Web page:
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Do not enter!

Arne Blankerts | 11/23/2012 | Blog

Traffic laws are actually quite simple: You stop on a red light, honor the speed limit, and, of course, do not enter a one-way from the opposite end or park in a restricted area. Despite all the individuals participating in the daily traffic, the aforementioned rules usually work out quite good. Basically, because everybody knows about them and more or less adheres to them.

It seems quite obvious that bending the rules would not exactly be a smart thing to do during your driving exam. But after passing it? When driving through the city the other day all of a sudden everybody was slowing down for no apparent reason. But, sure enough, a "flash" later some guy not paying attention scored himself a rather expensive photo — for speeding within city limits.

As it seems, merely having rules is not enough. There has to be someone to enforce them. And to enforce the rules, someone has to go patrolling. What seems to be so obvious for road traffic and its rules seems to be less obvious for many web developers. They tend to slack on defining (and monitoring) what is happening at the application level as well as the infrastructure level of their application. It is not enough to run a default install of your operating system of choice, add whatever services you need, and hope for the best. Considering the amount of money as well as damage to reputation, either directly due to fraud and abuse or indirectly by time lost to recover a hacked system or software, the "let's hope for the best" approach is of arguable quality. And we are not even considering general bugs here.

Before you can implement any access rules and define means to enforce them, you need to consider which services you actually need, how they are supposed to communicate, and with what permissions you want them to operate.

Hardening the systems (which — besides other things — means removing unneeded services that come with a default installation or enforcing security rules such as limiting shell access to a certain set of IP addresses and users) is the first thing to do once the base system has been installed. This is a prerequisite for a secure environment.

Given the fact there is no such thing as 100% in security on the other hand, it is vital to define what the risks are and what a failure in enforcing any of the aforementioned rules might result in. The infrastructure you are going to use or are already using is likely to be under constant attack. Either by manual attempts to hack into the system or by automated scripts and bots that are always looking for new victims. The housing location, for instance, and the type of uplink for your server might be as important as the operating system and other software components as well as the versions in use or the hardware platform the whole thing is based on.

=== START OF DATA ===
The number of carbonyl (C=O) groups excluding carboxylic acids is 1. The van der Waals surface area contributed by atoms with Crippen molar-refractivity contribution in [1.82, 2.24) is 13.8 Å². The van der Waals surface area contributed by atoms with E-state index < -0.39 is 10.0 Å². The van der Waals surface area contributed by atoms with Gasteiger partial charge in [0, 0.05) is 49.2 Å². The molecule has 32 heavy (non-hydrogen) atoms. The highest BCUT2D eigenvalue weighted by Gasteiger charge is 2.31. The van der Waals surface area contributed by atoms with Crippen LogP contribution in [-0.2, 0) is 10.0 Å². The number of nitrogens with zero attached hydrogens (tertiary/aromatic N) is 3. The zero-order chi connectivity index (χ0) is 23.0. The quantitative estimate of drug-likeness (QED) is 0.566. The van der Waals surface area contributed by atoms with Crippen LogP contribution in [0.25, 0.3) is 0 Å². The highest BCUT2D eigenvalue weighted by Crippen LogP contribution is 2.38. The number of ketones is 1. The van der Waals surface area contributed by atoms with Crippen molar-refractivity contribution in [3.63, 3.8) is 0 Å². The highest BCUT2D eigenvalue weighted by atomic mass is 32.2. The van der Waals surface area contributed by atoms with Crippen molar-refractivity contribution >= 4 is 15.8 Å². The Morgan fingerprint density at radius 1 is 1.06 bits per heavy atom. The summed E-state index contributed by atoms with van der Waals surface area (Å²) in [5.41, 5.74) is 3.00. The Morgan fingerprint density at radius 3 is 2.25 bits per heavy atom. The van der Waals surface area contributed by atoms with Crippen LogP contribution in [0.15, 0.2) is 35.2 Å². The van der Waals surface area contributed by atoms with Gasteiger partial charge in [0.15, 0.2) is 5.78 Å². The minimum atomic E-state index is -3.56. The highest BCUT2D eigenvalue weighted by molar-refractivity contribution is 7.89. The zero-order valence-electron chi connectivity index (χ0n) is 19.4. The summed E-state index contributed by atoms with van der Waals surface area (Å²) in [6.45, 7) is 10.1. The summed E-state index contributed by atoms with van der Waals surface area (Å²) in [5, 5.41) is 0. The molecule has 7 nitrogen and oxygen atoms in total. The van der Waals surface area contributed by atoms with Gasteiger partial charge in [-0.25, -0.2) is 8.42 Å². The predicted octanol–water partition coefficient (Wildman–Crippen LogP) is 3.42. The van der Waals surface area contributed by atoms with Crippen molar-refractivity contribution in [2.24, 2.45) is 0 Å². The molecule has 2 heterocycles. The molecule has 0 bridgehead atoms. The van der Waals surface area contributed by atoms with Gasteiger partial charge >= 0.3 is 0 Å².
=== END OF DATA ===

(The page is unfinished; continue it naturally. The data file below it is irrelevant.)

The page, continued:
Thinking about the uplink and location for the server might not seem relevant to security at first glance. But is yet another key factor in the broader picture: No matter how much time and money you spent on securing the services reachable via remote connections on the software level, all these efforts are for naught if there is no security protocol for physical access to the machine in question. Why would a dedicated attacker try to hack into your well protected database server when it's so much easier to simply steal the physical machine — or the latest backup tape?

There is also no point in securing only one — possibly prominent — system while leaving other parts of the infrastructure unprotected, as I have seen during an audit a while back: Imagine a web server which is a protected by an application level firewall, only allowing valid HTTP traffic, hosted on a sealed box making it virtually impossible to hack it. But the database was running on an unprotected 3rd party machine, open for everyone to connect to. Even though that was originally only planned for development purposes, there was now no need for an attacker to hack his way through the firewall to gather all the data he might need.

But how can you tell if someone is actually trying to break in? Pretty much exactly as the police does for road traffic: with speed checks and by patrolling. A properly configured firewall will show as well as inhibit any unauthorized communication within the network and all you need to do is monitor the vital signs of your infrastructure. Apart from network traffic that includes operating system level details such as CPU load and memory usage, continues with gathering statistical data to tell expected traffic peaks from attacks, and ends with analyzing logfiles for unusual and potentially problematic warnings.

This article originally appeared in Web & PHP magazine.

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